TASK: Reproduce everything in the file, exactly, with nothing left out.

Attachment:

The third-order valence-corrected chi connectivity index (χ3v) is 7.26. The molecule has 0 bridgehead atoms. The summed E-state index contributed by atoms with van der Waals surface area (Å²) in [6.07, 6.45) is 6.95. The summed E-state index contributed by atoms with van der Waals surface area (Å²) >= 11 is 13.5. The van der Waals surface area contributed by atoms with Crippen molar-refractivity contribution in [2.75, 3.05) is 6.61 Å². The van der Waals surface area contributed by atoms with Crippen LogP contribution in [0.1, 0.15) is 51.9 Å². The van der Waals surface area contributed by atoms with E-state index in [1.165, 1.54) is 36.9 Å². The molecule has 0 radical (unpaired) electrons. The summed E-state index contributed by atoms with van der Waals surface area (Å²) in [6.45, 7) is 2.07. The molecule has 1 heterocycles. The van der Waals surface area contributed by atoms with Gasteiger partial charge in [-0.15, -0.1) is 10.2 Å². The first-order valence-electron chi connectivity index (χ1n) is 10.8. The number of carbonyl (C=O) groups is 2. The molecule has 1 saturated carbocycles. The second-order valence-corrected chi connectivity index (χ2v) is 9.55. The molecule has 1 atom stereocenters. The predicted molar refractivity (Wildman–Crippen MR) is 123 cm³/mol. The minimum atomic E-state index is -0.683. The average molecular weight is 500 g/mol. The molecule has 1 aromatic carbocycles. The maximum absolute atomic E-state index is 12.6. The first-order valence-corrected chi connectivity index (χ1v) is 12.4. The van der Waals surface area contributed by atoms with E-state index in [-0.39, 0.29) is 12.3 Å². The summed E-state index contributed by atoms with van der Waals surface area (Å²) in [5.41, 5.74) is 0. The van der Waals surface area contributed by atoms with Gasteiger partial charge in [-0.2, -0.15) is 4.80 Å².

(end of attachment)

The third-order valence-corrected chi connectivity index (χ3v) is 7.26. The molecule has 0 bridgehead atoms. The summed E-state index contributed by atoms with van der Waals surface area (Å²) in [6.07, 6.45) is 6.95. The summed E-state index contributed by atoms with van der Waals surface area (Å²) >= 11 is 13.5. The van der Waals surface area contributed by atoms with Crippen molar-refractivity contribution in [2.75, 3.05) is 6.61 Å². The van der Waals surface area contributed by atoms with Crippen LogP contribution in [0.1, 0.15) is 51.9 Å². The van der Waals surface area contributed by atoms with E-state index in [1.165, 1.54) is 36.9 Å². The molecule has 0 radical (unpaired) electrons. The summed E-state index contributed by atoms with van der Waals surface area (Å²) in [6.45, 7) is 2.07. The molecule has 1 heterocycles. The van der Waals surface area contributed by atoms with Gasteiger partial charge in [-0.15, -0.1) is 10.2 Å². The first-order valence-electron chi connectivity index (χ1n) is 10.8. The number of carbonyl (C=O) groups is 2. The molecule has 1 saturated carbocycles. The second-order valence-corrected chi connectivity index (χ2v) is 9.55. The molecule has 1 atom stereocenters. The predicted molar refractivity (Wildman–Crippen MR) is 123 cm³/mol. The minimum atomic E-state index is -0.683. The average molecular weight is 500 g/mol. The molecule has 1 aromatic carbocycles. The maximum absolute atomic E-state index is 12.6. The first-order valence-corrected chi connectivity index (χ1v) is 12.4. The van der Waals surface area contributed by atoms with E-state index in [-0.39, 0.29) is 12.3 Å². The summed E-state index contributed by atoms with van der Waals surface area (Å²) in [5.41, 5.74) is 0. The van der Waals surface area contributed by atoms with Gasteiger partial charge in [-0.2, -0.15) is 4.80 Å².